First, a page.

Fertility, immotile cilia and chronic respiratory infections

Med J Aust. 1979 Sep 22;2(6):287-8. doi: 10.5694/j.1326-5377.1979.tb125711.x.


PIP: Kartagener's syndrome (occurrence of bronchitis and sinusitis in patients with transposed viscera or situs inversas) increases susceptibility to purulent infections of the upper and lower respiratory tract, leading to long-term damage to the respiratory tract. Arge reported that male sterility is a component of Kartagener's syndrome. Application of electron microscopy (EM) techniques to the study of the sperm of infertile men showed the presence of immotile spermatozoa with abnormal anoxemal structures. Afzelius, in examining respiratory tracts, reported tracheobronchial clearance with no mucociliary transport; absence of ciliary motion in biopsy material; and, similarity in EM appearance of ciliary anoxemes and sperm. Most of the subjects studied had Kartagener's syndrome; others had immotile sperm and chronic respiratory infection but not situs inversus. Other studies had similar observations; Eliasson et al. introduced the term "immotile ciliasyndrome." Sturgess et al. reported the presence of a completely differenct ciliary anoxemal defect in both respiratory tract and spermatozoa of 3 siblings with chronic respiratory tract disease but not Kartagener's syndrome. The defect in Kartagener's syndrome is the absence of dynein arms (believed to be responsible for the generation of ciliary movements and radial spokes which allow the cilia to bend) while the defect in Sturgess cases is lack of radial spokes. Whatever the mechanism, the movement of the cilia is restricted. In respiratory tracts, this defect leads to loss of ciliary cleansing action with chronic infective sequelae as in Kartagener's syndrome. It is not known whether the ciliated cells of the fallopian tubes can result in female sterility, nor if ciliary immotility in the brain ventricles and central canal of the spinal end (these areas are lined with ciliated cells) has been associated with any disorder. The sensory hairs of olfactory and vestibular cells also have dynein arms capable of some motility. Further research along these lines should be encouraged.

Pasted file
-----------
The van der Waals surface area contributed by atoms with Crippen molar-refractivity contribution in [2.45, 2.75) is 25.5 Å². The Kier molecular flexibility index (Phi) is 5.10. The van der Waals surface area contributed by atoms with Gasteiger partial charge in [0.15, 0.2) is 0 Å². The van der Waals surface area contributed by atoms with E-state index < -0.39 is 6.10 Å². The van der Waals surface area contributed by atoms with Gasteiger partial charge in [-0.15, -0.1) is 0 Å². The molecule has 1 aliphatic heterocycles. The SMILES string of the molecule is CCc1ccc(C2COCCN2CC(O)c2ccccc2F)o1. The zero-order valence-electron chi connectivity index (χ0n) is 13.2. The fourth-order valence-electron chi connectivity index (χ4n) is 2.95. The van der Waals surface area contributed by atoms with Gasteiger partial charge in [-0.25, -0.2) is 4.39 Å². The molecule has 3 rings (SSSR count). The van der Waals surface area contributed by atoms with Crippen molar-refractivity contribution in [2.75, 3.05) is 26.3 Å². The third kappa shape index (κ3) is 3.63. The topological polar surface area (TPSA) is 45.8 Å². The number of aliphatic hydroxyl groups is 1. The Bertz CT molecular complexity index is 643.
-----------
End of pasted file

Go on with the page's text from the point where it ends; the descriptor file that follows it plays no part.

Publication types

  • Editorial

MeSH terms

  • Cell Movement
  • Chronic Disease
  • Cilia / physiology*
  • Female
  • Humans
  • Infertility, Female / etiology
  • Infertility, Male / etiology*
  • Kartagener Syndrome / pathology
  • Lung / ultrastructure
  • Male
  • Respiratory Tract Infections / complications*
  • Respiratory Tract Infections / pathology
  • Sperm Motility*
  • Spermatozoa / physiology*